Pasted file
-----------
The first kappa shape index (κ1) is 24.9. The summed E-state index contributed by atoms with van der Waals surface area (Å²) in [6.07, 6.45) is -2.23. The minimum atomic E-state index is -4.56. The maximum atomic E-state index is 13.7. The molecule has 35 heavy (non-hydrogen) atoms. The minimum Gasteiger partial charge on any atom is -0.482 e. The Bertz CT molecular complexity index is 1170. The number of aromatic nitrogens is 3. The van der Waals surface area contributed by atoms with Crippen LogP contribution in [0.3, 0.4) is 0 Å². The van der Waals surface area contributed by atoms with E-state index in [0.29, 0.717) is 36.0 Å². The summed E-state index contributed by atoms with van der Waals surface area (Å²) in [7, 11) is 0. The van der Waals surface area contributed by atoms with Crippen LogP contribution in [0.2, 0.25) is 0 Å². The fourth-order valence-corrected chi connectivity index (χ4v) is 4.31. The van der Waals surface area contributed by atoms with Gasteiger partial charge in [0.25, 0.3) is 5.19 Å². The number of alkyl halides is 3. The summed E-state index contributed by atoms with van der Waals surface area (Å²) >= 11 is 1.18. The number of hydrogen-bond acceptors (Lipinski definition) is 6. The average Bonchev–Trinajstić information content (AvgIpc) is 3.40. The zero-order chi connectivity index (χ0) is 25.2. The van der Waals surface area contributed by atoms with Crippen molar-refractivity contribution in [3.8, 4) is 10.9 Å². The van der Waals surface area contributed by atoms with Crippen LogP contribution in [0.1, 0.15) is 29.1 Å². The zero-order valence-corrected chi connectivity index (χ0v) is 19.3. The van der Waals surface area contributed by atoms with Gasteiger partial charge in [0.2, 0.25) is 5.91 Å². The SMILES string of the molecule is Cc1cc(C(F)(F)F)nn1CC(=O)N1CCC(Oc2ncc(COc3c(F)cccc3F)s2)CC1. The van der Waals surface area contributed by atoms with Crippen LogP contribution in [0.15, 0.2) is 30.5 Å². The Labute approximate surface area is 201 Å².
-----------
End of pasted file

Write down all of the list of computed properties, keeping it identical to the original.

The first kappa shape index (κ1) is 24.9. The summed E-state index contributed by atoms with van der Waals surface area (Å²) in [6.07, 6.45) is -2.23. The minimum atomic E-state index is -4.56. The maximum atomic E-state index is 13.7. The molecule has 35 heavy (non-hydrogen) atoms. The minimum Gasteiger partial charge on any atom is -0.482 e. The Bertz CT molecular complexity index is 1170. The number of aromatic nitrogens is 3. The van der Waals surface area contributed by atoms with Crippen LogP contribution in [0.3, 0.4) is 0 Å². The van der Waals surface area contributed by atoms with E-state index in [0.29, 0.717) is 36.0 Å². The summed E-state index contributed by atoms with van der Waals surface area (Å²) in [7, 11) is 0. The van der Waals surface area contributed by atoms with Crippen LogP contribution in [0.2, 0.25) is 0 Å². The fourth-order valence-corrected chi connectivity index (χ4v) is 4.31. The van der Waals surface area contributed by atoms with Gasteiger partial charge in [0.25, 0.3) is 5.19 Å². The number of alkyl halides is 3. The summed E-state index contributed by atoms with van der Waals surface area (Å²) >= 11 is 1.18. The number of hydrogen-bond acceptors (Lipinski definition) is 6. The average Bonchev–Trinajstić information content (AvgIpc) is 3.40. The zero-order chi connectivity index (χ0) is 25.2. The van der Waals surface area contributed by atoms with Crippen molar-refractivity contribution in [3.8, 4) is 10.9 Å². The van der Waals surface area contributed by atoms with Crippen LogP contribution in [0.1, 0.15) is 29.1 Å². The zero-order valence-corrected chi connectivity index (χ0v) is 19.3. The van der Waals surface area contributed by atoms with Gasteiger partial charge in [0.2, 0.25) is 5.91 Å². The SMILES string of the molecule is Cc1cc(C(F)(F)F)nn1CC(=O)N1CCC(Oc2ncc(COc3c(F)cccc3F)s2)CC1. The van der Waals surface area contributed by atoms with Crippen LogP contribution in [0.15, 0.2) is 30.5 Å². The Labute approximate surface area is 201 Å².